It is interesting that the root symbol of this card is the element of Air. Considering the fact that the Major Arcana only has three element cards (Water, Fire and Air – No Earth) I think this points to the concept that these three are the principal elements and that combined they form Earth, a derivative element. This concept comes out Hermetic Alchemy, where they also substitute the names of the elements for alchemical Salt, Sulphur and Mercury. That being said, elemental Air is the equivalent to the principle element of alchemical Mercury. Mercury of course was the messenger of the gods in Roman mythology.
The Fool seems to not only travel the Major Arcana but apparently can also be found in a standard deck of playing cards, in the guise of The Joker. Considering that standard playing cards are built along the same basic lines as the Minor Arcana of the Tarot, could we not also make the leap to say that The Fool can travel anywhere in the deck it pleases? In its variant as The Joker, it gives more the impression of the Trickster. Examples of this can be seen in the mythological characters of Loki, Prometheus and Lucifer. This also gives us an association with “Mercurial” figures.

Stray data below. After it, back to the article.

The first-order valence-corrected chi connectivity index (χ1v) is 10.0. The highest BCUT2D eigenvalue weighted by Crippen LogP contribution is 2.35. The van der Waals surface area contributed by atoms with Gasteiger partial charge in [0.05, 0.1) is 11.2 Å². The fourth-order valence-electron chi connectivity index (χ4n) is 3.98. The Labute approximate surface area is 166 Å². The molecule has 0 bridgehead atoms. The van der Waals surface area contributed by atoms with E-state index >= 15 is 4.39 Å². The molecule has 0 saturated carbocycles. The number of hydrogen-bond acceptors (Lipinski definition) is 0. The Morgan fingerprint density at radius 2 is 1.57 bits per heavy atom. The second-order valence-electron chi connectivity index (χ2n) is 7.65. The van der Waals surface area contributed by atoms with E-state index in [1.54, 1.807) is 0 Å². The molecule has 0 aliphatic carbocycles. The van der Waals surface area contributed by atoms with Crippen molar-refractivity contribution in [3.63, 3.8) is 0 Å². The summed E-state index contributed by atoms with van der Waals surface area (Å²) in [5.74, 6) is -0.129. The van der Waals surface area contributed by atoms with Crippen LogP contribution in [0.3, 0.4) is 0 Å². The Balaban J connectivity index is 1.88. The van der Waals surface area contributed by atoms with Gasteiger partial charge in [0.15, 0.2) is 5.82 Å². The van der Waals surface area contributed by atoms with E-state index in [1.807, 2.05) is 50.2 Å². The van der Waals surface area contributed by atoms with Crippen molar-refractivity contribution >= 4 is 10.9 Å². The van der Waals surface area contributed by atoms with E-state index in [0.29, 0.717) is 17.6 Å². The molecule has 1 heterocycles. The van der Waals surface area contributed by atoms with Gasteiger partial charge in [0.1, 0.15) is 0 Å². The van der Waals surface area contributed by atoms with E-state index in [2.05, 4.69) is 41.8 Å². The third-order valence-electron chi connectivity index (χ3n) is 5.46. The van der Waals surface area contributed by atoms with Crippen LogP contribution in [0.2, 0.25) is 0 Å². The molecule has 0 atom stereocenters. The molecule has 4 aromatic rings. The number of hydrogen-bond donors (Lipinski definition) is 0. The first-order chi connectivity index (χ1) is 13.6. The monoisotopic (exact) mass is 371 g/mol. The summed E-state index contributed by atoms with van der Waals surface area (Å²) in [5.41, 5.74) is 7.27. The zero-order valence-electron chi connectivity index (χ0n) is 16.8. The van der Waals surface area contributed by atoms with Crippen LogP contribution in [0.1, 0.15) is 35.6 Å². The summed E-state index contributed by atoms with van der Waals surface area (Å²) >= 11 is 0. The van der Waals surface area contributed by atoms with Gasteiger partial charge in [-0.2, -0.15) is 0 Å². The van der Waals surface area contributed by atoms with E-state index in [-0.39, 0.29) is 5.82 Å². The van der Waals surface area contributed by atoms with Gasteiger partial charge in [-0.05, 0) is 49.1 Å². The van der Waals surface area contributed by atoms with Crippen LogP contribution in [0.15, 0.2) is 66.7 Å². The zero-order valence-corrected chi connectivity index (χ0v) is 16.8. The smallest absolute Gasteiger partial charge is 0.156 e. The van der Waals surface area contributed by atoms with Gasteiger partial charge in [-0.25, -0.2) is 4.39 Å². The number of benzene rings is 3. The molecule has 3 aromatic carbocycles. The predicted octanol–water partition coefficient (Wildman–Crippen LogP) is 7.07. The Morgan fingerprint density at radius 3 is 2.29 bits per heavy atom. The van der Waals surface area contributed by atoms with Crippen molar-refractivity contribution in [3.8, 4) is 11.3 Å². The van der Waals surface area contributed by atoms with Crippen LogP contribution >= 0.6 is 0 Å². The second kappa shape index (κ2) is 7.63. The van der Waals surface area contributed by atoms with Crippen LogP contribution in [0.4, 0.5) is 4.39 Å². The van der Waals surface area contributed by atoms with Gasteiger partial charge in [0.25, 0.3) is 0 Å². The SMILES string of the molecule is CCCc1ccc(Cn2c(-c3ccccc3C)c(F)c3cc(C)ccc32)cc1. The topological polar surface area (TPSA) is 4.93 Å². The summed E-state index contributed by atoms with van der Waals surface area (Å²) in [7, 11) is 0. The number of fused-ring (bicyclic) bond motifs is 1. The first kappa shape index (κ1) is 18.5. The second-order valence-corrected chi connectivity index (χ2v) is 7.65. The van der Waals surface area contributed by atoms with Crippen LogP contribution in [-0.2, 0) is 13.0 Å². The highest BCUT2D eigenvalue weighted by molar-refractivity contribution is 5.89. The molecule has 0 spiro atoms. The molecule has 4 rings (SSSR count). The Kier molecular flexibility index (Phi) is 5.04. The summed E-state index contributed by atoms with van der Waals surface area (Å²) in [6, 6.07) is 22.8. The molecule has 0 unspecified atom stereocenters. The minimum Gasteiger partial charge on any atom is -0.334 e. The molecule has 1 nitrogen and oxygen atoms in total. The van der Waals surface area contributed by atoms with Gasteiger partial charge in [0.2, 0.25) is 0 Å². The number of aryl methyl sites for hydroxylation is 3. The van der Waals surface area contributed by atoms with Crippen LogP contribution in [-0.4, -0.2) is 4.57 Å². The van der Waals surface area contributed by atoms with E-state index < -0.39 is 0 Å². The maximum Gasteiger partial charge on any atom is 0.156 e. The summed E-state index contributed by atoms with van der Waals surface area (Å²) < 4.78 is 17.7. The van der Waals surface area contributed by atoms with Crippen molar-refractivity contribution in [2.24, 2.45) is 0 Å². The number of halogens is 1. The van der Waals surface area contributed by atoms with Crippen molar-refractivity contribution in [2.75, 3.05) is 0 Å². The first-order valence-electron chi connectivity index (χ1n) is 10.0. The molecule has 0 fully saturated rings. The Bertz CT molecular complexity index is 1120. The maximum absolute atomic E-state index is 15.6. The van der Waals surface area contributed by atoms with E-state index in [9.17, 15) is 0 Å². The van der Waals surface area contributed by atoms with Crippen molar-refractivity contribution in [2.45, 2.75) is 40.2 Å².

We can also consider the concept of The Fool’s Journey. This interprets the sequence of the Major Arcana cards to be the journey The Fool goes through. More than half of the Major Arcana cards represent signs of the Zodiac. If we think of a journey through the entire zodiac, our final destination is right back where we started. The difference is that we have changed in the process and are not the same as when we started. This leads us to the connection with the quintessential Hero’s Quest as discussed by mythologist Joseph Campbell. You start the journey as the Fool (naive, curious, ambitious and foolhardy) and transform into the Hero through the various experiences and trials.